But you know, I was joking with some friends that, when I read the job posting for this position, I remember I went home and told my wife, ‘My goodness, it looks like somebody followed me around for about a month in Bethel and just wrote down everything I did and said, OK here we're going to make a job that does that.’

Q. So now that you're here, tell me, what are some of your short-term and your long-term goals?

Well the short-term goals are to get the lay of the land and find out how I can support this organization because, ultimately, you know the role of a municipality is to serve its constituents, taxpayers and residents.

Because if you want to boil down municipal management, it's very simple. How can you deliver the essential services and amenities that residents want in the most cost-efficient manner possible? So that's a very simple thing to say, that that's the mission statement, but it's got a million facets to it.

How can we make our land use process easier for people to apply, for businesses to come in? How can we deliver services to people who want Parks and Recreation programs more efficiently? How could we use technology to streamline operations internally? How can you give the employees here the tools to do their job more efficiently so that they they go home feeling good.

So that’s the goal. You know, a lot of companies give lip service to that old saying, ‘Our people are our greatest asset,’ but a lot of companies in the private sector say it but don't really walk the walk. I just want to make sure that our employees and everybody I've met, who are very, very dedicated, I just want to make sure that they're appreciated for what they do.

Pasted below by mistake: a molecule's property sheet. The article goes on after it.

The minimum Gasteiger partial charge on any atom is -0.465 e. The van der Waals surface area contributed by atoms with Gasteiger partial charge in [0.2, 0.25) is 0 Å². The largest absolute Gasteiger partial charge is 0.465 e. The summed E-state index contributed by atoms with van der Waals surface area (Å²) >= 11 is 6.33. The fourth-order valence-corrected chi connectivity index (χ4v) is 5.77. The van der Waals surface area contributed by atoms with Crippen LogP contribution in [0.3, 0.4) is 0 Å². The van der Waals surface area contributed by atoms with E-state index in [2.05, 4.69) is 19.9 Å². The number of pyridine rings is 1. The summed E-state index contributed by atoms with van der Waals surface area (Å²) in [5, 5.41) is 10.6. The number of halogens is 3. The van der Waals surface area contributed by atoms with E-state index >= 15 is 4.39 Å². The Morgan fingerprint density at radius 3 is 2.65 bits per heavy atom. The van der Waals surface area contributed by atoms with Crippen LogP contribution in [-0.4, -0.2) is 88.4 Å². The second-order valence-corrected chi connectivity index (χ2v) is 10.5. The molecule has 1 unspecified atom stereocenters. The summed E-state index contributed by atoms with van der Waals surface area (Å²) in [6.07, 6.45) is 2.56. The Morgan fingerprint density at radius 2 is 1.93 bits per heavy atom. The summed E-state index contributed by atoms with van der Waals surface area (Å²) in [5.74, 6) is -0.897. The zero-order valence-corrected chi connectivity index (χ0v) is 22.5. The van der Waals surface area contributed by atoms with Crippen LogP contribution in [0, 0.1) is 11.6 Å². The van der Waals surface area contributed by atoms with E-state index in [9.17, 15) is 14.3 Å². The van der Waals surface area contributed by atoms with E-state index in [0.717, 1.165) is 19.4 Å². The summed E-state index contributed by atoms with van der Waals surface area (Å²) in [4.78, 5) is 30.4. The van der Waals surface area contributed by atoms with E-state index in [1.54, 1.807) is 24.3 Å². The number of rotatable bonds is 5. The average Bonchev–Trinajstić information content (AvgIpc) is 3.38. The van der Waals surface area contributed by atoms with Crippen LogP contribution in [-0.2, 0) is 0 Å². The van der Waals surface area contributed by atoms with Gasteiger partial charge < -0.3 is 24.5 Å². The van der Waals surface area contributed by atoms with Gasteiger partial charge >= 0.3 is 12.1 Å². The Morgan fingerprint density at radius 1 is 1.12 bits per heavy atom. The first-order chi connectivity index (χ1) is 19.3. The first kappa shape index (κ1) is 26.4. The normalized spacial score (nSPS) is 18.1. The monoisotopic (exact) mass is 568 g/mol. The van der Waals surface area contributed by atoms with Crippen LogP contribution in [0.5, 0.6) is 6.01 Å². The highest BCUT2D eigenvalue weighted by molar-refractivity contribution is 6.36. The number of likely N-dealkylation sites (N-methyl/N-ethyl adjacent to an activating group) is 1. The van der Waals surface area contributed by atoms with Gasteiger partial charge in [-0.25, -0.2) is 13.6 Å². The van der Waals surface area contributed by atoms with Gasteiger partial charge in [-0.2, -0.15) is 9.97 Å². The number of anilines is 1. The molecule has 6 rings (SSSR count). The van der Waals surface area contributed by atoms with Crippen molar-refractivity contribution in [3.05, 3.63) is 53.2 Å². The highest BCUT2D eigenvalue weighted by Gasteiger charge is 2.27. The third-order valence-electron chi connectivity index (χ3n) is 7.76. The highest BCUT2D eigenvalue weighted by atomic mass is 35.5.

Q: What are some of the more recent town focuses that you will now take the reigns on?

Well, there's a tremendous amount of money that has been flowing down from the federal government to the local level by virtue of the different coronavirus acts. Then, the brand new one is the what they call the IIJA. And we are preparing to tap into some of those.

One of the first things Lynne got me involved in was getting us involved with the National League of Cities Boot Camp series, which is basically assistance on how to help communities like this one build a team and apply for those federal funds.

Then there's infrastructure funds, funds that are dedicated to electric vehicle charging, setting up electric vehicle fleets, other renewable energy sources, and other types of infrastructure like water and sewer. But the federal system is very, very difficult and very, very complex, so National League of Cities is offering help.

So you know one of the great things about Lynne is that she, like any good leader, is looking at the future.

Q. If I came back to you in say, three years, how would you measure your ‘success’?

While I'm just learning where the pressure points might be, but using my experience in Bethel as a guide, I suspect that there are probably ways that we can give the land use department and the building department more tools to process applications and inspections more quickly.

Just the fact that it's not even a hundred percent online. We just put in Bethel over the last two years an online permitting system, So where the users themselves can go into the computer and they do everything online.

It sounds simple: Use technology to speed things up — it’s enormously difficult. Having to handle all the different state regulations and every one of those areas took a long time to program that in. But now what happens is you go online, you do your thing, it tells you this is going to go to utilities and health, etc. So it goes out to every department, it shows up immediately and they can start on it. There's no paper.

So I want to see what the status is and see if there are opportunities to streamline that and gain efficiencies with those programs.

Q. Lastly, how would you describe your overall excitement to work with this team and take on this all-new role?

For two years, I've been looking for the next thing to do, and when I chose to ‘hang up the spurs’ and no longer be first selectman, this opportunity was perfect. Like I said, it's like somebody tailor-made ‘What does Matt Knickerbocker want to do next?’